Competition for Land
The acreage currently used for growing biofuels is small—in 2004, an estimated 14 million hectares worldwide, or around 1 percent of global cropland. Although there are large amounts of land available globally, especially in developing countries such as Brazil, Indonesia, Malaysia, most of this land may be of relatively low quality for agricultural production.
Because forests and wetlands supply valuable environmental services, such as biodiversity conservation, carbon sequestration, and water filtration, some of these areas will be protected. For example, to preserve Brazil’s indigenous lands, biodiversity, and natural resources, the government prohibits the construction or the expansion of sugarcane farms in areas like Amazon, Pantal (Brazilian wetlands), or the upper Paraguay River Basin. So, only 64 million hectares will be eligible for sugarcane farming, considerably less than the 197 million hectares of underutilized pasture area.
Meanwhile, obligatory sustainability standards that are defined in the EU Renewable Energy Directive determine that biofuels must not be grown on sensitive lands, including protected areas and land with high biodiversity value or high carbon stock. Consequently, some of the growth in biofuel supply must come from achieving higher productivity on low-quality lands or taking acreage out of food production.
Rising fuel consumption in countries with booming economies, including China and India, where more and more households own a car, add pressure to the landscape. Accompanying this trend is another that will exacerbate the fuel versus food debate even further—the growing desire for meat and dairy products. Currently, per-capita consumption of meat and dairy production in developing countries is only a quarter of that in developed countries but this gap is narrowing. Expected income growth in developing countries will mean more pressure on arable land to produce meat and dairy products—problematic as livestock use more land than do vegetables in production.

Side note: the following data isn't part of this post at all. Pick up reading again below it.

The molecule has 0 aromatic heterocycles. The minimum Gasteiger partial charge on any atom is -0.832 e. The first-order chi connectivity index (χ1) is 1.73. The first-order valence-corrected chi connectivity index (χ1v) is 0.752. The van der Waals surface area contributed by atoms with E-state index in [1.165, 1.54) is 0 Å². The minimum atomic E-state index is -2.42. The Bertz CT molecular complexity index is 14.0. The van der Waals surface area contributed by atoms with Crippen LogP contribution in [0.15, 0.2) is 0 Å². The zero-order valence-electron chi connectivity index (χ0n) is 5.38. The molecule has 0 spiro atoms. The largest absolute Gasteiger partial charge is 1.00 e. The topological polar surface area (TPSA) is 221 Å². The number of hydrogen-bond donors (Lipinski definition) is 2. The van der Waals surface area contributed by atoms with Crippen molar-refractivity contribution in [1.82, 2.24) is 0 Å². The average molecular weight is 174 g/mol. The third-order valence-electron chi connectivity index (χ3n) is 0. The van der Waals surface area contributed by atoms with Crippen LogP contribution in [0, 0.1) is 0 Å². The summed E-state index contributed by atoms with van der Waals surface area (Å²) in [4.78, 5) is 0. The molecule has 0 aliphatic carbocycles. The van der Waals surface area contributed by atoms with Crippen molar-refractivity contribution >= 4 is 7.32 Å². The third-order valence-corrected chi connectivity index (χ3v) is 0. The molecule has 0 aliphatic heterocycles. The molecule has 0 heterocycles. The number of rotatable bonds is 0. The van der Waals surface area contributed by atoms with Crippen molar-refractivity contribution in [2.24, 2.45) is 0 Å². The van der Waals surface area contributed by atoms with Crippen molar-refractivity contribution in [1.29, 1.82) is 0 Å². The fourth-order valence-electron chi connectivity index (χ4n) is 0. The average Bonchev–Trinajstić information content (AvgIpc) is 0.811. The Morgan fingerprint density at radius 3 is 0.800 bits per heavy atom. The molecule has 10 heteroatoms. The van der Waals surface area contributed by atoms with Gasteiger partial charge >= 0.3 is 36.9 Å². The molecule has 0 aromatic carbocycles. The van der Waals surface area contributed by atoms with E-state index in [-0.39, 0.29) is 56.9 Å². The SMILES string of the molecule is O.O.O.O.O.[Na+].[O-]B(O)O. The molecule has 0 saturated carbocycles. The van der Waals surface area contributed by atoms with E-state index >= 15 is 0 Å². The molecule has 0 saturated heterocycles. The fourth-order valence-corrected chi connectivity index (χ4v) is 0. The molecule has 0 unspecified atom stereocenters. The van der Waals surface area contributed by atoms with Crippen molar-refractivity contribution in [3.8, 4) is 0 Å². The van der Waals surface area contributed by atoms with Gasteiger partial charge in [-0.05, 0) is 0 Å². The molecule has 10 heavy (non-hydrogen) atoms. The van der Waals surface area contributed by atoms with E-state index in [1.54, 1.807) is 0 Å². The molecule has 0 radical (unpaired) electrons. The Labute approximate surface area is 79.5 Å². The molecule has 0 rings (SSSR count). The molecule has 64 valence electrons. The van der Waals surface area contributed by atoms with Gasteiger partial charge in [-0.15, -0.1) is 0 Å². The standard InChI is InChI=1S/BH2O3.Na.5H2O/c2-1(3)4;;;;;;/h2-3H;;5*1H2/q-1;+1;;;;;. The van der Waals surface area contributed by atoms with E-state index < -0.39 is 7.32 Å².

The consequences of competition for land between fuel and food are potentially serious. In theory, as petroleum becomes scarcer, its price increases, which makes biofuels competitive. Land then shifts out from food to energy production, which leads to an increase in the price of food, exacerbating hunger and malnutrition in poorer countries. That scenario appears to be playing out to some extent. Although short-run increases in food prices are generally caused by supply shortages arising from poor harvests, droughts, and rising demand from populous developing countries, a 2008 study suggests that about a quarter to a third of the recent food price increases can be explained by the production of energy from land.
Even without policies to encourage their production, biofuels are expected to put some pressure on food prices. Models show that corn and oil seed prices may increase by 65 to 75 percent by 2020. When productivity improvements and second-generation biofuels are taken into account, the impact is somewhat lower, around 45 to 50 percent. The rise in food prices will affect poor economies, particularly in sub-Saharan Africa, causing an 11 percent reduction in daily calorie availability and a consequent increase in malnutrition. New studies, which allow for marginal lands to be brought under cultivation, show more muted impacts of biofuels production on food prices. Biofuel mandates in countries such as the United States lead to a significant reduction in U.S. exports, causing more land conversion in developing countries to meet domestic food consumption requirements.
Carbon Policy Fallout